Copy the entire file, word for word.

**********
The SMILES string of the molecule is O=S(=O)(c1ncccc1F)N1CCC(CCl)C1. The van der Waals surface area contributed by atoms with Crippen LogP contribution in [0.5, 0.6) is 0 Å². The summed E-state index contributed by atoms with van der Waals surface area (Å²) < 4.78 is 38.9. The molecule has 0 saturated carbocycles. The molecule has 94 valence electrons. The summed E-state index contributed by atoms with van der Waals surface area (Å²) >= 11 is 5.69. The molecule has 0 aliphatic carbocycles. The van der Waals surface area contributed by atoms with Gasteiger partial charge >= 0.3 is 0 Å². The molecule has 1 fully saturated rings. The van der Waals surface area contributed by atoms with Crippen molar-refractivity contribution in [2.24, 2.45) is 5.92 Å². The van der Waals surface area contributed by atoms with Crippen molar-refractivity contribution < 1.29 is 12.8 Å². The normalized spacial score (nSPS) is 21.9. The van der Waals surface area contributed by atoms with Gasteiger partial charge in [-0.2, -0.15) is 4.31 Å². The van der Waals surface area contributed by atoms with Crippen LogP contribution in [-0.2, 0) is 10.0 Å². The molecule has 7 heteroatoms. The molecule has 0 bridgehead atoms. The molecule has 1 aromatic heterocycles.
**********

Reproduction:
The SMILES string of the molecule is O=S(=O)(c1ncccc1F)N1CCC(CCl)C1. The van der Waals surface area contributed by atoms with Crippen LogP contribution in [0.5, 0.6) is 0 Å². The summed E-state index contributed by atoms with van der Waals surface area (Å²) < 4.78 is 38.9. The molecule has 0 saturated carbocycles. The molecule has 94 valence electrons. The summed E-state index contributed by atoms with van der Waals surface area (Å²) >= 11 is 5.69. The molecule has 0 aliphatic carbocycles. The van der Waals surface area contributed by atoms with Gasteiger partial charge >= 0.3 is 0 Å². The molecule has 1 fully saturated rings. The van der Waals surface area contributed by atoms with Crippen molar-refractivity contribution in [2.24, 2.45) is 5.92 Å². The van der Waals surface area contributed by atoms with Crippen molar-refractivity contribution < 1.29 is 12.8 Å². The normalized spacial score (nSPS) is 21.9. The van der Waals surface area contributed by atoms with Gasteiger partial charge in [-0.2, -0.15) is 4.31 Å². The van der Waals surface area contributed by atoms with Crippen LogP contribution in [-0.2, 0) is 10.0 Å². The molecule has 7 heteroatoms. The molecule has 0 bridgehead atoms. The molecule has 1 aromatic heterocycles.